June 25, 2009

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Rhett Miller, Rhett Miller
Shout Factory Records, June 9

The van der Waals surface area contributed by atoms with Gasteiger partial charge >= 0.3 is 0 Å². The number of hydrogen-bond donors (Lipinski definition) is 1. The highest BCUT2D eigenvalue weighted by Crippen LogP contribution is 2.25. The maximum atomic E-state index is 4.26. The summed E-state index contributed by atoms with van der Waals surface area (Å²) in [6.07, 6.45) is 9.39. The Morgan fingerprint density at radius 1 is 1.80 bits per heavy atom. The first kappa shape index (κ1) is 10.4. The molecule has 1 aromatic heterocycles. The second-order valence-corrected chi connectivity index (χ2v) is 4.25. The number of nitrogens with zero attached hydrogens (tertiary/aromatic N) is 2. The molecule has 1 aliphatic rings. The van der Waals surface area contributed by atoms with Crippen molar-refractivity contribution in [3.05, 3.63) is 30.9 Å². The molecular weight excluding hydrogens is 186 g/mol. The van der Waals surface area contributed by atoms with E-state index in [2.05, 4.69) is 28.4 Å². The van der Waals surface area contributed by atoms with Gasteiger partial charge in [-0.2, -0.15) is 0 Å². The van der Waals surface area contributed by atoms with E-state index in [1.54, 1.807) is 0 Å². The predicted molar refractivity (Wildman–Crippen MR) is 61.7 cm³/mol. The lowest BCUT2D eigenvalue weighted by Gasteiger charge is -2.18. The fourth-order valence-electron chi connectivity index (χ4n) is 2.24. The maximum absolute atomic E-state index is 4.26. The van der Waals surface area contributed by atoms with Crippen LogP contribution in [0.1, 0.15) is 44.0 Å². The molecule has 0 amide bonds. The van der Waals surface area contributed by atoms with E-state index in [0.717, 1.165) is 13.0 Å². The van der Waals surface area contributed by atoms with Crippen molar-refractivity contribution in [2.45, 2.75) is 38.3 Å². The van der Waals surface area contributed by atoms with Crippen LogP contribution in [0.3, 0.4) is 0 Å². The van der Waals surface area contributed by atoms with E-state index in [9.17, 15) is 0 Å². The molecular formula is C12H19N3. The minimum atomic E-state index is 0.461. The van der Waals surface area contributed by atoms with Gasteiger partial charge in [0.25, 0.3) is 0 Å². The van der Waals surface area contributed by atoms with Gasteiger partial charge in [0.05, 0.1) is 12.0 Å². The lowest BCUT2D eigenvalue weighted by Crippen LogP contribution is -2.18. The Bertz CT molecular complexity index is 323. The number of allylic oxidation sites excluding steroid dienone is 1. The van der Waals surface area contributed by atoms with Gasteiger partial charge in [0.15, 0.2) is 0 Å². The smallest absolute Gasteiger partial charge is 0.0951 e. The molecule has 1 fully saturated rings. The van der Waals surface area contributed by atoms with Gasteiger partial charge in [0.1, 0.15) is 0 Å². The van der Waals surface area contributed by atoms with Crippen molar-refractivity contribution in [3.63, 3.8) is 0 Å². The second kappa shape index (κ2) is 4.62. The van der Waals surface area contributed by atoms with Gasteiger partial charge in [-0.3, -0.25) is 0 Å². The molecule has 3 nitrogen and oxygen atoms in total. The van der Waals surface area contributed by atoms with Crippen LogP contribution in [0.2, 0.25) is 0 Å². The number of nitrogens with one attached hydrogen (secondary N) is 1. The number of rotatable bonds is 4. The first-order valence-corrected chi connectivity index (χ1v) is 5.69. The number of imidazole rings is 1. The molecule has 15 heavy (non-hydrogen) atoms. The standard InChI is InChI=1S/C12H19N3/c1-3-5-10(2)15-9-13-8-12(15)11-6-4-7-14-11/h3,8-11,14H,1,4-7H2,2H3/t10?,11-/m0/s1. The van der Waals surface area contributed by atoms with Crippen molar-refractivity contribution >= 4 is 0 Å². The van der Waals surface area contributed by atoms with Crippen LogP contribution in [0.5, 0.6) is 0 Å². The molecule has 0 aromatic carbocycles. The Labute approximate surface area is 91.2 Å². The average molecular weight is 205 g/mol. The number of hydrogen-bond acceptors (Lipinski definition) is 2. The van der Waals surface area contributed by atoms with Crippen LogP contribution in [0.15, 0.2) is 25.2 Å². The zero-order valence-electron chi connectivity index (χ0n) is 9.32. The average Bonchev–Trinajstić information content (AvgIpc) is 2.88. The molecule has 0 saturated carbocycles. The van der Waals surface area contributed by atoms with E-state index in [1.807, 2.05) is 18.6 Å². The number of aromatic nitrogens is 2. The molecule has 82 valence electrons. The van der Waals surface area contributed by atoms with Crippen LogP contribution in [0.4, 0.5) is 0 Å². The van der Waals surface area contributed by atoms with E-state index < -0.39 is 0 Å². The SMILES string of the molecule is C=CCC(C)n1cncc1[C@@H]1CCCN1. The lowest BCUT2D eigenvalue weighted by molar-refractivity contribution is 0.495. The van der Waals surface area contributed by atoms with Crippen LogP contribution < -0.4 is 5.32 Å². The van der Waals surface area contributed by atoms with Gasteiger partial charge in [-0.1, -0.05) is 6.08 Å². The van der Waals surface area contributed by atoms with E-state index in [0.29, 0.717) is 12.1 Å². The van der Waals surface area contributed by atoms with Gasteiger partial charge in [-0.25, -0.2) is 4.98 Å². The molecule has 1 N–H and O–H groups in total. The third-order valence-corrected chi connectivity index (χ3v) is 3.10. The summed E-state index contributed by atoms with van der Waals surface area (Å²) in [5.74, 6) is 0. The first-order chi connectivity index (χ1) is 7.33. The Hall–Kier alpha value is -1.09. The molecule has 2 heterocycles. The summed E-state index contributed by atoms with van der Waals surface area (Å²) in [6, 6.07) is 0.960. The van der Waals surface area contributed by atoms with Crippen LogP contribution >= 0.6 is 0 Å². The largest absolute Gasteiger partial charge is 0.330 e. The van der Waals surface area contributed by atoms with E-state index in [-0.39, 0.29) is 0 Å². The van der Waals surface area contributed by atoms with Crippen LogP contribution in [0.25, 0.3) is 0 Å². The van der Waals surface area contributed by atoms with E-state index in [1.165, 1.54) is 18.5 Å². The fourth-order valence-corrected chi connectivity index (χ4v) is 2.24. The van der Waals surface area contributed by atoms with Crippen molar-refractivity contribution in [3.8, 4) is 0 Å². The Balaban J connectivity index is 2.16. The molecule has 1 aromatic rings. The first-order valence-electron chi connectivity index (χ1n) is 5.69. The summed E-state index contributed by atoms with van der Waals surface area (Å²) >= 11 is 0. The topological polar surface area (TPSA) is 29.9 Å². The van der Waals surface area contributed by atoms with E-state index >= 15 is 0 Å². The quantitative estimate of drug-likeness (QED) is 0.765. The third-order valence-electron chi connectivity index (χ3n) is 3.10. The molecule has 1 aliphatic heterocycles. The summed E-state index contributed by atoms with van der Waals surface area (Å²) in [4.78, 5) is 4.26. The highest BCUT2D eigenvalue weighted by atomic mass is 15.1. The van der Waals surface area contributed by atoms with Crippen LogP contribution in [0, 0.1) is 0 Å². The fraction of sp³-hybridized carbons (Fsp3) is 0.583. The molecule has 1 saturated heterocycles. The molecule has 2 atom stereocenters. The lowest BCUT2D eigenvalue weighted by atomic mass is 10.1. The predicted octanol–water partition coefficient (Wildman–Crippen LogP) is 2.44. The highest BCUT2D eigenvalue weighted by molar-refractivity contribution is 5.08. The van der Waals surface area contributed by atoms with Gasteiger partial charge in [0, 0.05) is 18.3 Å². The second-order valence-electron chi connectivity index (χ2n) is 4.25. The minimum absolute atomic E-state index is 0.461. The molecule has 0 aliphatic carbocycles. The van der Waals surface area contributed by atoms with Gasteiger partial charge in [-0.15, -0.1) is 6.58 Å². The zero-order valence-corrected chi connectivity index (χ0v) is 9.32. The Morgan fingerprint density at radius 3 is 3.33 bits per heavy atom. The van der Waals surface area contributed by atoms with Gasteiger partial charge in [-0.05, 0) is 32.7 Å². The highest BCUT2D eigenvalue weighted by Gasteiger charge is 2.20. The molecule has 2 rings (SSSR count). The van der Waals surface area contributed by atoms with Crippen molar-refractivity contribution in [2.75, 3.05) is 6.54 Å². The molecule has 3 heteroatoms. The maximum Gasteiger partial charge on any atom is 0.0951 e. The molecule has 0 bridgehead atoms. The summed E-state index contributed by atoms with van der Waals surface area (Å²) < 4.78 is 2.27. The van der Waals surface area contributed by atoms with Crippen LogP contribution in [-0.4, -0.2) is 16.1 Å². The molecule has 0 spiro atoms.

You (sort of) know what to expect from Rhett Miller as leader of alt-country big-shots Old 97’s, the band still made up of the same four dudes who gave us 1993’s Hitchhike to Rhome (a record soaked in the same cowpoke slide-guitars to which they returned in last year’s Blame It On Gravity). As a solo artist, Miller is most rebellious toward his fans, getting all city-fied and whatnot, and the tradition continues in this fourth solo record, blasphemously bereft of slide guitar for the first three songs. But forget Texas and stuff; this album is proof that he’s a strong songwriter, not a one-trick Pal-o-mine-o, channeling Tommy-era Pete Townshend in the melodically robust grower “Nobody Says I Love You Anymore” (lyrically he does tend to be a little fatalists-R-us, yes, but be prepared to tune into a Ray Davies — or spaceshot stoner, take your pick — headset, not Mopey and the Mopeingtons). Punkish speedster “Happy Birthday Don’t Die” straddles the line between Replacements and “19th Nervous Breakdown”; Jack Johnson gets a wink in “Another Girlfriend”; “If It’s Not Love” owes its soul to Elvis Costello. B+Eric W. Saeger